How to Break Web Software: Functional and Security Testing of Web Applications and Web Services
Written by Mike Andrews
This is a hard topic to find good reading. Most books are usually targeted towards operating systems or malware specifically. However, from the first page, I knew this was something worthwhile. A key part to this book being so good is the format Mike and James use to present each topic thus providing something for attackers and security folks. It also could provide pen testers and auditors some good ammo to use as well.
The layout of the chapters starts with gathering information on targets. Then takes a step towards client side attacks, server side attacks, Language based attacks, Authentication, Privacy, and Web Services. They even throw in a chapter outlining the last 50 years or so of web software defects. Surprisingly, or not so surprisingly, we have not always learned from our mistakes.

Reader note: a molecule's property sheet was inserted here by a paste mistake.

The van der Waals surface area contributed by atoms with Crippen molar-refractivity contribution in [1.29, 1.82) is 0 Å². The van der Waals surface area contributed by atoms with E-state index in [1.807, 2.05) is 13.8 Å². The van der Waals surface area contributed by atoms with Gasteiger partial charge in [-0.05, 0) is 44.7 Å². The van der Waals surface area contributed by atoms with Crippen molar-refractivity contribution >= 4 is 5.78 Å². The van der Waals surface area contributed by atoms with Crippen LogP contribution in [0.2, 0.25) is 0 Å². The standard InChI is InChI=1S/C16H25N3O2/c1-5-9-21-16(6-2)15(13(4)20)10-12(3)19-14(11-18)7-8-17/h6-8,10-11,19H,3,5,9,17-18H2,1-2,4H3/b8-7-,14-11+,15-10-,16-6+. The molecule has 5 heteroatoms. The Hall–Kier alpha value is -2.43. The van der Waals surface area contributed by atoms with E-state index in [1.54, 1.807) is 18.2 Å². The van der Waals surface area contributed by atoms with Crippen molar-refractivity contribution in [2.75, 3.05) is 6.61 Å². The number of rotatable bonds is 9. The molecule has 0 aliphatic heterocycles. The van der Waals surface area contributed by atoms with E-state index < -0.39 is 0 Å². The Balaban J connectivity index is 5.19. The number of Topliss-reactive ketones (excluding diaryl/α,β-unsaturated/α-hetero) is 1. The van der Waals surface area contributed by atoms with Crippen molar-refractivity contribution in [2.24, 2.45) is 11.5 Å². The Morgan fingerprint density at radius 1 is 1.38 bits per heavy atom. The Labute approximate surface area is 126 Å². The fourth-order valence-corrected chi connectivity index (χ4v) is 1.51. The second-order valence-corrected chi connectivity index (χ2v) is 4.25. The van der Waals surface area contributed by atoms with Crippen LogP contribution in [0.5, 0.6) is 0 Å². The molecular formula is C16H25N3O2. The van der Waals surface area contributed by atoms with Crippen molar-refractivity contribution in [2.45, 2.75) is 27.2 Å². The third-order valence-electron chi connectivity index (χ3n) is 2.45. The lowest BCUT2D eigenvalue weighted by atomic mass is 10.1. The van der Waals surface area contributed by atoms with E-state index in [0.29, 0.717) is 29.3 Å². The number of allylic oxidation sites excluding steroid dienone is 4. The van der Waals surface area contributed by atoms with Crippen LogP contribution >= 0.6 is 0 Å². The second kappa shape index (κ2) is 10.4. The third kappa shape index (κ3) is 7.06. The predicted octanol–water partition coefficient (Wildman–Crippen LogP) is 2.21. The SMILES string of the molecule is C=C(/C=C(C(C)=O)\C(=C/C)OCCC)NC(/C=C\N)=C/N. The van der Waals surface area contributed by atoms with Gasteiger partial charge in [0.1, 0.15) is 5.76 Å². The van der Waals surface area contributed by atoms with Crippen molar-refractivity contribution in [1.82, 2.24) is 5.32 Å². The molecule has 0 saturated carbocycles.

The best part of the book however, is not the topic as much as it is the layout they use to demonstrate every vulnerability. They start with a topic, Buffer Overflows as an example. The authors describe what it is in a few paragraphs, then discuss when to apply this type of attack, then proceed in How to conduct this attack, and end with How to protect oneself from this attack. Each section is no more than a few paragraphs, ensuring that you do not loose focus on what's being discussed.
The authors also do a great job discussing the tools that one can use to test or perform each attack. Tools such as Nikto, Wikto, Paros and SSL Digger are discussed. When additional information is needed, they provide screenshots and output for one to learn from.
This book is a must for anyone in the role of Web Security, Auditing, or pen testing.
Good Tools, Excellent format, Easy to read
Perhaps more references for more information since the authors do not go into great detail; Advanced web security people may find it a bit elementary